The workers say that they want to address:

  • Address unlivable low wages;
  • Achieve a voice in the company; and
  • Gain just-cause employment protections.

The employees say that they also want to precedent by unionizing a manufacturing facility in the south. Organizers say that North Carolina is the second least unionized state in the nation, with just 2.6% of workers organized. In 2021, Oxfam ranked North Carolina as the worst state in the country for wages, worker protections, and rights to organize.

78 thoughts on “Moog Music Recognizes Workers’ Right To Unionize, ‘Committed To Building An Even Stronger Moog’

      1. Synthhead, why delete my post. John Rossi, repeatedly and and disparagingly ridicules conscientiousness with hatefulness and trivialisation, by using the word “woke” as many far right and even more sinister elements (if that is possible) to diminish the important work being done by the truly courageous in our society. No, they will not get all of right, however fighting for common rights, civil rights, racial and sexual equality, and equity are human rights!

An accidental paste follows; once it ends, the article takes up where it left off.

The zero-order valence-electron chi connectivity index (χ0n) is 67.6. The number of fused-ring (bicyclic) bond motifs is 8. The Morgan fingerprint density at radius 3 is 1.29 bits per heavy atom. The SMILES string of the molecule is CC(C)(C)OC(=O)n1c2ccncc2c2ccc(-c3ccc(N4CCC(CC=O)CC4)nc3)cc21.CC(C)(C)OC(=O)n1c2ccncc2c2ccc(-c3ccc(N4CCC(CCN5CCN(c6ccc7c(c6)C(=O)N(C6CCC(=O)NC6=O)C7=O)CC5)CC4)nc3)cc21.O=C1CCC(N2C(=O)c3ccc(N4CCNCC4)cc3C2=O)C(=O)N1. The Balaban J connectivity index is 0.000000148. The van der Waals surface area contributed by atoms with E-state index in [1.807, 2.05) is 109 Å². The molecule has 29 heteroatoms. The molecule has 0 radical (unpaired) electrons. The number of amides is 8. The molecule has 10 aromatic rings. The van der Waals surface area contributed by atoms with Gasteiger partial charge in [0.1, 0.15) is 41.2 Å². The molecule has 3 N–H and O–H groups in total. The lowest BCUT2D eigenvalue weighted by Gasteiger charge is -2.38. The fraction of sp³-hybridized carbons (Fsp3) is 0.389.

All I said was how is that so many Americans come apart at the notion of having a livable minimum wage and yet they seemingly have no compunction against the obscene salaries of CEO’s and ‘upper’ management.

        Yes, I called him names, he has for far too long written these barely disguised hateful words unchecked. I would have expected you to step in first.

        1. That was a pretty woke reply. To not see the difference between calling him names and him using woke to imply a point of view is what is wrong with the whole woke crowd. If Moog succeeds then that’s the best response to anyone doubting the union move.